Semi-transparent mini BIPV panels for solar windows

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Researchers from the Interdisciplinary Research Institute of Grenoble (IRIG), a branch of France’s Commissariat à l’énergie atomique (CEA) – in collaboration with the University Pablo de Olavide in Spain and Swiss start-up Solaronix – have designed 3.68%-efficient solar panels in variable colors. They claim the panels can dynamically self-adjust their optical transmittance according to sunlight intensity.

The mini panels offer power output 32.5 milliwatts after coloration and are based on five 4.17%-efficient rectangular-shaped solar cells, interconnected in series using a W-type design, covering 61% of the total module area. In the W-type architecture, the inter-distance between cells can be smaller due to the absence of vertical interconnects.

“We choose W-type design because it is easier to fabricate,” research author, Renaud Demadrille, told pv magazine. Despite a relatively small active area of just 14 cm², the panels’ power output is considered sufficient to operate low-consumption electronic devices and sensors.

In the cells, the scientists replaced the commonly used organic dyes with photochromic dyes based on diphenyl-naphthopyran. These dyes are uncolored in the dark and can become colorful when exposed to light.

“We focused our investigations on the diphenyl-naphthopyran photochromic dyes because they fulfil the latter criterion and possess relatively high fatigue resistance and a good photo-colorability,” the research group explained.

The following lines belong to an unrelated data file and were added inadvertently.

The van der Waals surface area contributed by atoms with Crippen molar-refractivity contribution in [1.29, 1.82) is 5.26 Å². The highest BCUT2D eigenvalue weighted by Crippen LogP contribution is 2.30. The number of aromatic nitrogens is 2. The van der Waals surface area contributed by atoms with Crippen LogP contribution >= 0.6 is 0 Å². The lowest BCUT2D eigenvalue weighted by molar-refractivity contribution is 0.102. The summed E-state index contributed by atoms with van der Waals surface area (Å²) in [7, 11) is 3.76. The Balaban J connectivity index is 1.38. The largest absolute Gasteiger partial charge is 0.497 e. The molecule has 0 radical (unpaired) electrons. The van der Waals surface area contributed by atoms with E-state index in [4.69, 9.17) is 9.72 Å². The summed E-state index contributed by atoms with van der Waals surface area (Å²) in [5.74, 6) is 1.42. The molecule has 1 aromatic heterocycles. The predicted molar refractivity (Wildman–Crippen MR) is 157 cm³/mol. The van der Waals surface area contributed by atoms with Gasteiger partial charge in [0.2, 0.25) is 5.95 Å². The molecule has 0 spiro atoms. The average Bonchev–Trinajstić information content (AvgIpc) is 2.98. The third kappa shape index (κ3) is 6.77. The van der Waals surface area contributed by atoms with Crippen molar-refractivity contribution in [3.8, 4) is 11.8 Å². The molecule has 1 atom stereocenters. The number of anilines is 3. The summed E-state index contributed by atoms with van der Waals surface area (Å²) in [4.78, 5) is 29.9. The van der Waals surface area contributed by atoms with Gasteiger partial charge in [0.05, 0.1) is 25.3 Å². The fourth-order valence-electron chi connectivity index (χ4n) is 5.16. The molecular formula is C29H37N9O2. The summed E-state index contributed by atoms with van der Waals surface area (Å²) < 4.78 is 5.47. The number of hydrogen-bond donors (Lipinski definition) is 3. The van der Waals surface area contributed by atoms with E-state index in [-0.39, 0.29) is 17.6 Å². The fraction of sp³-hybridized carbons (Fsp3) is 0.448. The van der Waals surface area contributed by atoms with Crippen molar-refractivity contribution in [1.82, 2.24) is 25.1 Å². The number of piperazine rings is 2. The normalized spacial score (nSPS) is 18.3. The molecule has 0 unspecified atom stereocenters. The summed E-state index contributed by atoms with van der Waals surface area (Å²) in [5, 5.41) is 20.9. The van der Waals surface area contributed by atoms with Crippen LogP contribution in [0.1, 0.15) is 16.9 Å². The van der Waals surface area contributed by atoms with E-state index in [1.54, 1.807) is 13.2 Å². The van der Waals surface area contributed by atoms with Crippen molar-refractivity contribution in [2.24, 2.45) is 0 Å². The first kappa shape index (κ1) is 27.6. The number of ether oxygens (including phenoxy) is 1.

When exposed to sunlight, the solar cells can vary their color and self-adapt their visible light transmission from 59% under low radiation levels to 27% under high radiation. At the same time, they can also generate photocurrent, up to a maximum of 12.59 milliamperes per cm², when the solar cells are fully colored.

“For the integration of semi-transparent devices in buildings, ideally solar cells should generate electricity while offering the comfort for users to self-adjust their light transmission with the intensity of the daylight,” Demadrille explained. “The self-adjusting feature can help mitigate the amount of light, when the deviced is exposed to full sun, and the temperature of building with large windows and or glass facades.”

The group tested the photochromic behavior of the first cell prototypes over a period of 10 months, without any encapsulation. At the end of this period, the cells still exhibited photochromic and photovoltaic behavior, while retaining 20% of their initial conversion efficiency.

“The performance and stability of these photochromic dye-sensitized solar cells need some improvements, but the technology has some promise due to the prospect of substantially lower production costs,” Demadrille stated.

The researchers describe the mini panels in Photochromic dye-sensitized solar cells with light-driven adjustable optical transmission and power conversion efficiency, recently published in Nature Energy.